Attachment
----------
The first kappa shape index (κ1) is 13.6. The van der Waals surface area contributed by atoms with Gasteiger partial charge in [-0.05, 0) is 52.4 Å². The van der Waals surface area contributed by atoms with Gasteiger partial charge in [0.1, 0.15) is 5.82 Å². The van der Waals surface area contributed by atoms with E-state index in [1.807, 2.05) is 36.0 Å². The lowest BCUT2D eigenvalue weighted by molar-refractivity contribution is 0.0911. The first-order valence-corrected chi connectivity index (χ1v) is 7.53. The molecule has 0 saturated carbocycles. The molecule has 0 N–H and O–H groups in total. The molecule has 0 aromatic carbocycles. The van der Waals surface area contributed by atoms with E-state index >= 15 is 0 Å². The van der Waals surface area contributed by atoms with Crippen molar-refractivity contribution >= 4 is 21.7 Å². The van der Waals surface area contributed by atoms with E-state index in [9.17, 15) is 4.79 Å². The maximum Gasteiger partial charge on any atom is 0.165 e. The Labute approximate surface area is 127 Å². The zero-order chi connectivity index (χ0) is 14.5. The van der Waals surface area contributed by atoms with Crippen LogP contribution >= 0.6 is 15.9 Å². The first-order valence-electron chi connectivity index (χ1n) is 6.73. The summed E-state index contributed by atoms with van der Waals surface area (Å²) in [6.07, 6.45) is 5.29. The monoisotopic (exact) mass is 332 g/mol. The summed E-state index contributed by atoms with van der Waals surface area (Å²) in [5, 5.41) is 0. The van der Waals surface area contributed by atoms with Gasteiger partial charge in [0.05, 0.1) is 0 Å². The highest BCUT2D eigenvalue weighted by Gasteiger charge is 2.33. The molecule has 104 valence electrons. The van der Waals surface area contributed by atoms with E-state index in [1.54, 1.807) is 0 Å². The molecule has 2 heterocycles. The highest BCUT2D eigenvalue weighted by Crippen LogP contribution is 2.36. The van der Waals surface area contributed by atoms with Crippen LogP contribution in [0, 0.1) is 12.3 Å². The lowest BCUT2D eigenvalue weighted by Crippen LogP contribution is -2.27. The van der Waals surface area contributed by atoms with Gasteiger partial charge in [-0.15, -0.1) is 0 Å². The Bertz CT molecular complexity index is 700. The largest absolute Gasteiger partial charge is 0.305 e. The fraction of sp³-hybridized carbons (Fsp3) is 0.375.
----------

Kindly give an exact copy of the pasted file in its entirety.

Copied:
The first kappa shape index (κ1) is 13.6. The van der Waals surface area contributed by atoms with Gasteiger partial charge in [-0.05, 0) is 52.4 Å². The van der Waals surface area contributed by atoms with Gasteiger partial charge in [0.1, 0.15) is 5.82 Å². The van der Waals surface area contributed by atoms with E-state index in [1.807, 2.05) is 36.0 Å². The lowest BCUT2D eigenvalue weighted by molar-refractivity contribution is 0.0911. The first-order valence-corrected chi connectivity index (χ1v) is 7.53. The molecule has 0 saturated carbocycles. The molecule has 0 N–H and O–H groups in total. The molecule has 0 aromatic carbocycles. The van der Waals surface area contributed by atoms with E-state index >= 15 is 0 Å². The van der Waals surface area contributed by atoms with Crippen molar-refractivity contribution >= 4 is 21.7 Å². The van der Waals surface area contributed by atoms with E-state index in [9.17, 15) is 4.79 Å². The maximum Gasteiger partial charge on any atom is 0.165 e. The Labute approximate surface area is 127 Å². The zero-order chi connectivity index (χ0) is 14.5. The van der Waals surface area contributed by atoms with Crippen LogP contribution >= 0.6 is 15.9 Å². The first-order valence-electron chi connectivity index (χ1n) is 6.73. The summed E-state index contributed by atoms with van der Waals surface area (Å²) in [6.07, 6.45) is 5.29. The monoisotopic (exact) mass is 332 g/mol. The summed E-state index contributed by atoms with van der Waals surface area (Å²) in [5, 5.41) is 0. The van der Waals surface area contributed by atoms with Gasteiger partial charge in [0.05, 0.1) is 0 Å². The highest BCUT2D eigenvalue weighted by Gasteiger charge is 2.33. The molecule has 104 valence electrons. The van der Waals surface area contributed by atoms with E-state index in [1.54, 1.807) is 0 Å². The molecule has 2 heterocycles. The highest BCUT2D eigenvalue weighted by Crippen LogP contribution is 2.36. The van der Waals surface area contributed by atoms with Crippen LogP contribution in [0, 0.1) is 12.3 Å². The lowest BCUT2D eigenvalue weighted by Crippen LogP contribution is -2.27. The van der Waals surface area contributed by atoms with Gasteiger partial charge in [-0.15, -0.1) is 0 Å². The Bertz CT molecular complexity index is 700. The largest absolute Gasteiger partial charge is 0.305 e. The fraction of sp³-hybridized carbons (Fsp3) is 0.375.